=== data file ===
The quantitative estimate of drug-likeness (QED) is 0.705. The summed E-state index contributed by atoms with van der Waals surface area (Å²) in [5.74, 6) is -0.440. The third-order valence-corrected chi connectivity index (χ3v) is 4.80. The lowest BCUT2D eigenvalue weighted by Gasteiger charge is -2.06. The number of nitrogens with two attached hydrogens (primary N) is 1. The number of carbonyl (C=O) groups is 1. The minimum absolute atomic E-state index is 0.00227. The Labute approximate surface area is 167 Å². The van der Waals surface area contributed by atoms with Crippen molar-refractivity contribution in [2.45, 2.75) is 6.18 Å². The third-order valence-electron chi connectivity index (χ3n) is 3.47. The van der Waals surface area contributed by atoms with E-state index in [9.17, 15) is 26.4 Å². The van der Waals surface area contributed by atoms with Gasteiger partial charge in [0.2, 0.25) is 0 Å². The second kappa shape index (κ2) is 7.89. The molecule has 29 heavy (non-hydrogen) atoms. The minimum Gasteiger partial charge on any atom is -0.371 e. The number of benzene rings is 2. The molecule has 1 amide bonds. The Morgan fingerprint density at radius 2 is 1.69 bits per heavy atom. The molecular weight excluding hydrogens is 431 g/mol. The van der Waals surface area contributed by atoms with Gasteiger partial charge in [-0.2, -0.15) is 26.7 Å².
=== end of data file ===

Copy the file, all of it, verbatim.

The quantitative estimate of drug-likeness (QED) is 0.705. The summed E-state index contributed by atoms with van der Waals surface area (Å²) in [5.74, 6) is -0.440. The third-order valence-corrected chi connectivity index (χ3v) is 4.80. The lowest BCUT2D eigenvalue weighted by Gasteiger charge is -2.06. The number of nitrogens with two attached hydrogens (primary N) is 1. The number of carbonyl (C=O) groups is 1. The minimum absolute atomic E-state index is 0.00227. The Labute approximate surface area is 167 Å². The van der Waals surface area contributed by atoms with Crippen molar-refractivity contribution in [2.45, 2.75) is 6.18 Å². The third-order valence-electron chi connectivity index (χ3n) is 3.47. The van der Waals surface area contributed by atoms with E-state index in [9.17, 15) is 26.4 Å². The van der Waals surface area contributed by atoms with Gasteiger partial charge in [0.2, 0.25) is 0 Å². The second kappa shape index (κ2) is 7.89. The molecule has 29 heavy (non-hydrogen) atoms. The minimum Gasteiger partial charge on any atom is -0.371 e. The number of benzene rings is 2. The molecule has 1 amide bonds. The Morgan fingerprint density at radius 2 is 1.69 bits per heavy atom. The molecular weight excluding hydrogens is 431 g/mol. The van der Waals surface area contributed by atoms with Gasteiger partial charge in [-0.2, -0.15) is 26.7 Å².